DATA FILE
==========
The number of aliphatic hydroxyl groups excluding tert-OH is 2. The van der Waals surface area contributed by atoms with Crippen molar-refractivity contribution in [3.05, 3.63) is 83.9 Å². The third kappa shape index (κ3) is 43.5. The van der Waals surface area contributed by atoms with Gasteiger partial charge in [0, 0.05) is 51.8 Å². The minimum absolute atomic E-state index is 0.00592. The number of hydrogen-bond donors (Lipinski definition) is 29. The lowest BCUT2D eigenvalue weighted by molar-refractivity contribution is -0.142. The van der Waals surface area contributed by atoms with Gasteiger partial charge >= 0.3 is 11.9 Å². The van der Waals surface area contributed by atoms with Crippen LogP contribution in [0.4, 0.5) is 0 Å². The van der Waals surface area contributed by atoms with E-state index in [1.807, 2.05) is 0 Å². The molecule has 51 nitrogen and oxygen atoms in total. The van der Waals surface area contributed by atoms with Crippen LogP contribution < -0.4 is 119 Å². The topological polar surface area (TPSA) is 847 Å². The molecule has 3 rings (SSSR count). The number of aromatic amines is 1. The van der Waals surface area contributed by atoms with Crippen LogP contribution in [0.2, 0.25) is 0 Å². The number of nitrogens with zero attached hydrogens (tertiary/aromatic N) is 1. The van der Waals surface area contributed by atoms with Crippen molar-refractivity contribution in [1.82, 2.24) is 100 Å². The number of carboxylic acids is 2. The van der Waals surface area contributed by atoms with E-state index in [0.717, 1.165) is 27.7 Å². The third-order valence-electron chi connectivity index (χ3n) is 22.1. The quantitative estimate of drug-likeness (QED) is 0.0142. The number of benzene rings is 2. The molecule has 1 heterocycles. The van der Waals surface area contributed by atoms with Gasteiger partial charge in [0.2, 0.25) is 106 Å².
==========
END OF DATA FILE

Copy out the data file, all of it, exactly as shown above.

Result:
The number of aliphatic hydroxyl groups excluding tert-OH is 2. The van der Waals surface area contributed by atoms with Crippen molar-refractivity contribution in [3.05, 3.63) is 83.9 Å². The third kappa shape index (κ3) is 43.5. The van der Waals surface area contributed by atoms with Gasteiger partial charge in [0, 0.05) is 51.8 Å². The minimum absolute atomic E-state index is 0.00592. The number of hydrogen-bond donors (Lipinski definition) is 29. The lowest BCUT2D eigenvalue weighted by molar-refractivity contribution is -0.142. The van der Waals surface area contributed by atoms with Gasteiger partial charge >= 0.3 is 11.9 Å². The van der Waals surface area contributed by atoms with Crippen LogP contribution in [0.4, 0.5) is 0 Å². The van der Waals surface area contributed by atoms with E-state index in [1.807, 2.05) is 0 Å². The molecule has 51 nitrogen and oxygen atoms in total. The van der Waals surface area contributed by atoms with Crippen LogP contribution < -0.4 is 119 Å². The topological polar surface area (TPSA) is 847 Å². The molecule has 3 rings (SSSR count). The number of aromatic amines is 1. The van der Waals surface area contributed by atoms with Crippen LogP contribution in [0.2, 0.25) is 0 Å². The number of nitrogens with zero attached hydrogens (tertiary/aromatic N) is 1. The van der Waals surface area contributed by atoms with Crippen molar-refractivity contribution in [1.82, 2.24) is 100 Å². The number of carboxylic acids is 2. The van der Waals surface area contributed by atoms with E-state index in [0.717, 1.165) is 27.7 Å². The third-order valence-electron chi connectivity index (χ3n) is 22.1. The quantitative estimate of drug-likeness (QED) is 0.0142. The number of benzene rings is 2. The molecule has 1 heterocycles. The van der Waals surface area contributed by atoms with Gasteiger partial charge in [0.2, 0.25) is 106 Å².